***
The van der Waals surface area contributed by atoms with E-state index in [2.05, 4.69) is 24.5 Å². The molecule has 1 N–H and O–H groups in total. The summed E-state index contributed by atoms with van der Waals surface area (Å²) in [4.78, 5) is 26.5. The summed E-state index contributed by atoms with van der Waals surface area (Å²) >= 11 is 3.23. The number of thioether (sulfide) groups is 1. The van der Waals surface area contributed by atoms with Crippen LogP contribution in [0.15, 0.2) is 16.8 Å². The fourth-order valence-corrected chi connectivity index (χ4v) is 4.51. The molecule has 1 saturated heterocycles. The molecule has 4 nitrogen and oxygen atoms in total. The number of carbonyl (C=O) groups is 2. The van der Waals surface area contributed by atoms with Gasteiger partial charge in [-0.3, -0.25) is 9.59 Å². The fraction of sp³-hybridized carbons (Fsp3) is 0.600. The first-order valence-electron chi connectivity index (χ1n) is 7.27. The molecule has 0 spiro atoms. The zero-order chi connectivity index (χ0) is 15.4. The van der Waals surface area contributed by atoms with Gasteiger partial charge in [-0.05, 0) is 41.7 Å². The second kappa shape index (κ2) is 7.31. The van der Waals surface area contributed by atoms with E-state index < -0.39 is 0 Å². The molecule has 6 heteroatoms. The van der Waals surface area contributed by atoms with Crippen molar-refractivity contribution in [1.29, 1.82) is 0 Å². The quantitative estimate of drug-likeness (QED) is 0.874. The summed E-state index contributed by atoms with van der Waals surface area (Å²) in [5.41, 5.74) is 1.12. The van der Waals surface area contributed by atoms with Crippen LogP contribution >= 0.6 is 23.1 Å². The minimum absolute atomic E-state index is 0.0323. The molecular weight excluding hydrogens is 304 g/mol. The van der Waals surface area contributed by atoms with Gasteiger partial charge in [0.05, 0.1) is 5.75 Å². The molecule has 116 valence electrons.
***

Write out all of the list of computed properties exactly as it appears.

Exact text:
The van der Waals surface area contributed by atoms with E-state index in [2.05, 4.69) is 24.5 Å². The molecule has 1 N–H and O–H groups in total. The summed E-state index contributed by atoms with van der Waals surface area (Å²) in [4.78, 5) is 26.5. The summed E-state index contributed by atoms with van der Waals surface area (Å²) >= 11 is 3.23. The number of thioether (sulfide) groups is 1. The van der Waals surface area contributed by atoms with Crippen LogP contribution in [0.15, 0.2) is 16.8 Å². The fourth-order valence-corrected chi connectivity index (χ4v) is 4.51. The molecule has 1 saturated heterocycles. The molecule has 4 nitrogen and oxygen atoms in total. The number of carbonyl (C=O) groups is 2. The van der Waals surface area contributed by atoms with Gasteiger partial charge in [-0.3, -0.25) is 9.59 Å². The fraction of sp³-hybridized carbons (Fsp3) is 0.600. The first-order valence-electron chi connectivity index (χ1n) is 7.27. The molecule has 0 spiro atoms. The zero-order chi connectivity index (χ0) is 15.4. The van der Waals surface area contributed by atoms with Gasteiger partial charge in [-0.05, 0) is 41.7 Å². The second kappa shape index (κ2) is 7.31. The van der Waals surface area contributed by atoms with E-state index < -0.39 is 0 Å². The molecule has 6 heteroatoms. The van der Waals surface area contributed by atoms with Crippen molar-refractivity contribution in [1.29, 1.82) is 0 Å². The quantitative estimate of drug-likeness (QED) is 0.874. The summed E-state index contributed by atoms with van der Waals surface area (Å²) in [5.41, 5.74) is 1.12. The van der Waals surface area contributed by atoms with Crippen LogP contribution >= 0.6 is 23.1 Å². The minimum absolute atomic E-state index is 0.0323. The molecular weight excluding hydrogens is 304 g/mol. The van der Waals surface area contributed by atoms with Gasteiger partial charge in [0.05, 0.1) is 5.75 Å². The molecule has 116 valence electrons.